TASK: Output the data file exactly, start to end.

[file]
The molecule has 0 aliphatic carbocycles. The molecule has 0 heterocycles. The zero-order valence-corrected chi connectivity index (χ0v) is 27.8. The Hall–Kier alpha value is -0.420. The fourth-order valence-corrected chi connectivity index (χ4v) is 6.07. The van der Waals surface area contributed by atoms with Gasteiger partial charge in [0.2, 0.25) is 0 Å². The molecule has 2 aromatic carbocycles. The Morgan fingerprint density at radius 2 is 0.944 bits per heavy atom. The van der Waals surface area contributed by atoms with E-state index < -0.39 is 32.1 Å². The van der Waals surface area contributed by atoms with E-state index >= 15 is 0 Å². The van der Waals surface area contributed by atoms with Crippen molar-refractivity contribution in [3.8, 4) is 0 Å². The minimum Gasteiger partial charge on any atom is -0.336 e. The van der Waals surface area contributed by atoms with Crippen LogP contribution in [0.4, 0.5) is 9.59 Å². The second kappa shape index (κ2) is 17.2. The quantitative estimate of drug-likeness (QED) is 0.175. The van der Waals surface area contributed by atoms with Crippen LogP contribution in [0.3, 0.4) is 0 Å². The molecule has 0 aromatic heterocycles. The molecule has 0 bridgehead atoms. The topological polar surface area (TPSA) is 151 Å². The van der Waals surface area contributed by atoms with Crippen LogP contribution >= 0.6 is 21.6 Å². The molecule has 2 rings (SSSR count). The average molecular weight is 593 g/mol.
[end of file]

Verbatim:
The molecule has 0 aliphatic carbocycles. The molecule has 0 heterocycles. The zero-order valence-corrected chi connectivity index (χ0v) is 27.8. The Hall–Kier alpha value is -0.420. The fourth-order valence-corrected chi connectivity index (χ4v) is 6.07. The van der Waals surface area contributed by atoms with Gasteiger partial charge in [0.2, 0.25) is 0 Å². The molecule has 2 aromatic carbocycles. The Morgan fingerprint density at radius 2 is 0.944 bits per heavy atom. The van der Waals surface area contributed by atoms with E-state index < -0.39 is 32.1 Å². The van der Waals surface area contributed by atoms with E-state index >= 15 is 0 Å². The van der Waals surface area contributed by atoms with Crippen molar-refractivity contribution in [3.8, 4) is 0 Å². The minimum Gasteiger partial charge on any atom is -0.336 e. The van der Waals surface area contributed by atoms with Crippen LogP contribution in [0.4, 0.5) is 9.59 Å². The second kappa shape index (κ2) is 17.2. The quantitative estimate of drug-likeness (QED) is 0.175. The van der Waals surface area contributed by atoms with Crippen LogP contribution in [0.3, 0.4) is 0 Å². The molecule has 0 aromatic heterocycles. The molecule has 0 bridgehead atoms. The topological polar surface area (TPSA) is 151 Å². The van der Waals surface area contributed by atoms with Crippen LogP contribution >= 0.6 is 21.6 Å². The molecule has 2 rings (SSSR count). The average molecular weight is 593 g/mol.